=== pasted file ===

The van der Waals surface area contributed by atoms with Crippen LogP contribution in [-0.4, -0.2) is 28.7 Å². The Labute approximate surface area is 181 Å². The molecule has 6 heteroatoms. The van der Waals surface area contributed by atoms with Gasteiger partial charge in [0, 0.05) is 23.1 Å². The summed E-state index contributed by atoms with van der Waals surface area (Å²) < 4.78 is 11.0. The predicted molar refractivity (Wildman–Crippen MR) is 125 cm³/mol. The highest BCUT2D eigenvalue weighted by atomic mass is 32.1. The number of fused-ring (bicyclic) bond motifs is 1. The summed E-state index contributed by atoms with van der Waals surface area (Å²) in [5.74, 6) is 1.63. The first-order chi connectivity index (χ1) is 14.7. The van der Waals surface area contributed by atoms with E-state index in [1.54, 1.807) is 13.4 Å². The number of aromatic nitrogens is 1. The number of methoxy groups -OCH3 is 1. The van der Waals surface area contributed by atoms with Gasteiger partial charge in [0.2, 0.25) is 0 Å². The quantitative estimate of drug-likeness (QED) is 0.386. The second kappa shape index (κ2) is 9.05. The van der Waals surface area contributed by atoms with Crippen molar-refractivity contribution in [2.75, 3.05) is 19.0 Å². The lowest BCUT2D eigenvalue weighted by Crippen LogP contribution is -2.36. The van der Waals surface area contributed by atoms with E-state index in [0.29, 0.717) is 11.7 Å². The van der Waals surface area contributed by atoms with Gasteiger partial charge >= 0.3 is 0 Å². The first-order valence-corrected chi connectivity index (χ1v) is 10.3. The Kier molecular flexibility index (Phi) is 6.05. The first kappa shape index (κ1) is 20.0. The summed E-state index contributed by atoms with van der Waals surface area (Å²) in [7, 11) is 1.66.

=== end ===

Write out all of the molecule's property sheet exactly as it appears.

The van der Waals surface area contributed by atoms with Crippen LogP contribution in [-0.4, -0.2) is 28.7 Å². The Labute approximate surface area is 181 Å². The molecule has 6 heteroatoms. The van der Waals surface area contributed by atoms with Gasteiger partial charge in [0, 0.05) is 23.1 Å². The summed E-state index contributed by atoms with van der Waals surface area (Å²) < 4.78 is 11.0. The predicted molar refractivity (Wildman–Crippen MR) is 125 cm³/mol. The highest BCUT2D eigenvalue weighted by atomic mass is 32.1. The number of fused-ring (bicyclic) bond motifs is 1. The summed E-state index contributed by atoms with van der Waals surface area (Å²) in [5.74, 6) is 1.63. The first-order chi connectivity index (χ1) is 14.7. The van der Waals surface area contributed by atoms with E-state index in [1.54, 1.807) is 13.4 Å². The number of aromatic nitrogens is 1. The number of methoxy groups -OCH3 is 1. The van der Waals surface area contributed by atoms with Gasteiger partial charge in [0.2, 0.25) is 0 Å². The quantitative estimate of drug-likeness (QED) is 0.386. The second kappa shape index (κ2) is 9.05. The van der Waals surface area contributed by atoms with Crippen molar-refractivity contribution in [2.75, 3.05) is 19.0 Å². The lowest BCUT2D eigenvalue weighted by Crippen LogP contribution is -2.36. The van der Waals surface area contributed by atoms with E-state index in [0.29, 0.717) is 11.7 Å². The van der Waals surface area contributed by atoms with Gasteiger partial charge >= 0.3 is 0 Å². The first-order valence-corrected chi connectivity index (χ1v) is 10.3. The Kier molecular flexibility index (Phi) is 6.05. The first kappa shape index (κ1) is 20.0. The summed E-state index contributed by atoms with van der Waals surface area (Å²) in [7, 11) is 1.66.